2510 Brigadier-General Edward Alfred Charles "Ned" Amy, DSO, OBE, MC, CD

1918 - 2011

Born in Newcastle, New Brunswick, in 1918 and an alumnus of Kings County Academy in Kentville, Nova Scotia, Ned was already in the militia when he was accepted to RMC in 1936 -- graduating early, in 1939, as Canada was at war. He joined the Royal Canadian Armoured Corps and trained at the Armoured Fighting Vehicles Training Centre, Camp Borden before deploying overseas and joining the Ontario Regiment as a tank troop leader. In 1943, he saw action in Sicily and Italy, was promoted to Major, and joined the King's Own Calgary Regiment as a squadron commander. He won the Military Cross that year for action to take and hold a crossing at the Moro River against German panzers and infantry.

In 1944, Major Amy joined the Canadian Grenadier Guards as commander of a tank squadron which he led in the battle to close the Falaise Pocket. His squadron broke through the German rear guard to relieve a force of the Polish Armoured Division.

During the liberation of the Netherlands, he was awarded the Distinguished Service Order for establishing and holding a bridgehead in late 1944. In February 1945, at the age of 26, he was promoted to Lieutenant-Colonel and appointed Commanding Officer of the Canadian Grenadier Guards during the Battle of the Hochwald Gap. Ned was wounded in action twice during the war, first in 1943 and again in 1945.

At the end of the war, he was selected to command the only tank regiment assigned to Canada's contingency division, commited to the continuing war against Japan. After the war, he commanded the Royal Canadian Armoured Corps School at Camp Borden before going to war in Korea in 1952 and 1953 as the General Staff Officer (GSO 1) on the staff of the 1st Commonwealth Division. He was awarded the Bronze Star by the U.S. Army for meritorious service in that conflict and made an officer of the Order of the British Empire.

From 1953 to 1956, he commanded the Royal Canadian Dragoons at Camp Petawawa, followed in 1961 by appointment to Director of Armour for the Canadian Army, and then command of the first Canadian United Nations contingent in Cyprus in 1964. After a year with the Supreme Headquarters Allied Powers Europe (SHAPE) and the North Atlantic Treaty Organization Headquarters in Paris, he was promoted to Brigadier-General (BGen). He returned to Canada in 1966 to command the 1st Canadian Infantry Brigade Group in Calgary, followed later the same year by command of the 4th Canadian Mechanized Brigade Group in Europe, Canada's NATO brigade assigned to the British Army of the Rhine. BGen Amy returned to Canada to assume several senior staff positions, including Director General Land Force Operations, from which he resigned in objection to Canada's decision to discontinue use of the tank.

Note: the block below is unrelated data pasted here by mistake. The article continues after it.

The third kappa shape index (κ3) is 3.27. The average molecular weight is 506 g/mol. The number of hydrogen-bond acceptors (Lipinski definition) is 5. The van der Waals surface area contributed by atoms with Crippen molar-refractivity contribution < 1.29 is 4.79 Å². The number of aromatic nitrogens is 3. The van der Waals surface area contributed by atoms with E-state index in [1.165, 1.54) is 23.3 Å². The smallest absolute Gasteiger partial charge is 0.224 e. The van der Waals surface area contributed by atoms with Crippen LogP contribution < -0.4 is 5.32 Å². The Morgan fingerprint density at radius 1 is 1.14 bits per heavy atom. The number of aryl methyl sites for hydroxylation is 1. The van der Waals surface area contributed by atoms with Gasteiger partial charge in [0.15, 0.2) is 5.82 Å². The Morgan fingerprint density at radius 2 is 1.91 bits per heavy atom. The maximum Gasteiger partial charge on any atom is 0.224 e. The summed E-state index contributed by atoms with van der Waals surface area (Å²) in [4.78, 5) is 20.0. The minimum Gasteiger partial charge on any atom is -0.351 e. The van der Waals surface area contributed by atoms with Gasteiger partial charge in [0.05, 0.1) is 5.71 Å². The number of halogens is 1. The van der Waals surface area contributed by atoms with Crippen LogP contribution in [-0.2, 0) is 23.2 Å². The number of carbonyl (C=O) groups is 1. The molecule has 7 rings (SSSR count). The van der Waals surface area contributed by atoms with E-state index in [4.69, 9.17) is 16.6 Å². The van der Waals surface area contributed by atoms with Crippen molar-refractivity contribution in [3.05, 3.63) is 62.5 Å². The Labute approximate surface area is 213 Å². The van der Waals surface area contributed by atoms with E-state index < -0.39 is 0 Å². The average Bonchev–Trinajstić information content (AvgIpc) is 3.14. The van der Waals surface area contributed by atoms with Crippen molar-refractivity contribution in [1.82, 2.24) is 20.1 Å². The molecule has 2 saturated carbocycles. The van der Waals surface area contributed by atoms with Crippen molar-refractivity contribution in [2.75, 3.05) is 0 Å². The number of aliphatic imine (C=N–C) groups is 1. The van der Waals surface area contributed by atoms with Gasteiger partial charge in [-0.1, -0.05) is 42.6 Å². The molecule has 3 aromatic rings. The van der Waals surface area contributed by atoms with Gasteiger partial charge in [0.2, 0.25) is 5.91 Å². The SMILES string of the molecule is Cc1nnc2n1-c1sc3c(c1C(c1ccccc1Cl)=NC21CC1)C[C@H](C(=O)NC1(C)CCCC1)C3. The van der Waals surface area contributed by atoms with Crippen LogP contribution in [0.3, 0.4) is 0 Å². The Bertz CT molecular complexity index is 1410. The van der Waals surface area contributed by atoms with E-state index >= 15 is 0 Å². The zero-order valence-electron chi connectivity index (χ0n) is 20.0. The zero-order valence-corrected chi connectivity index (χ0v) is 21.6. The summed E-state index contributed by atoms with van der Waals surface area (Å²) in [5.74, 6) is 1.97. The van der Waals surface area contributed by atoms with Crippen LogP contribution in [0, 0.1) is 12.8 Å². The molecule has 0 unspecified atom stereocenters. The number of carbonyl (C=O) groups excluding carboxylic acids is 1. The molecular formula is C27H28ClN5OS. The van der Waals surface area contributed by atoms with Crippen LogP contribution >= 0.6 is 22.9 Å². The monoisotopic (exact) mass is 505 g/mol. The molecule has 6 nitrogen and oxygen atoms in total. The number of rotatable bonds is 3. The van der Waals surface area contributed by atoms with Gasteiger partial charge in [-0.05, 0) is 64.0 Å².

In retirement, BGen Amy was appointed Colonel of the Regiment of the Royal Canadian Dragoons from 1970 to 1975, and Colonel Commandant of the Royal Canadian Armoured Corps from 1978 to 1980. During this time, he also founded E.A.C. Amy & Sons Management Support Services in Ottawa, an executive support company to find employment for ex-servicemen.

When fully retired, BGen Amy was President of the Army Cadet League of Nova Scotia and a Life Member of the Army Cadet League of Canada. He was President of the Royal United Services Institute (RUSI) of Nova Scotia and in 2007, he was awarded the RUSI Strategic Affairs Committee Award. He was active on the Board of Governors of the Army Museum, Halifax Citadel and an Honorary Life Member of the Halifax Rifles Armouries Association for his lengthy efforts in returning the Halifax Rifles to the Order of Battle in 2009. In 2007, France made BGen Amy a Chevalier of the Légion d'honneur in recognition of his exceptional service during the fight to liberate France. He was featured in History Television's Greatest Tank Battles - The Hochwald Gap and, in 2009, wrote the Foreword to Robert Catsburg's Five Days in November: The Liberation of Welberg and Steenbergen in World War II.

Throughout his retirement years, Ned visited and assisted hospitalized veterans daily at Camp Hill Veterans Hospital, Halifax. His memorial service in February 2011, was attended by a squadron of The Royal Canadian Dragoons and a host of senior officers and ex-cadets. One said, "I hope that someone kept a lock of his hair, for if we decide to clone great commanders, Ned Amy is where we start."

Plaque inscription:

Soldier, Field commander, Man of Belief and Action

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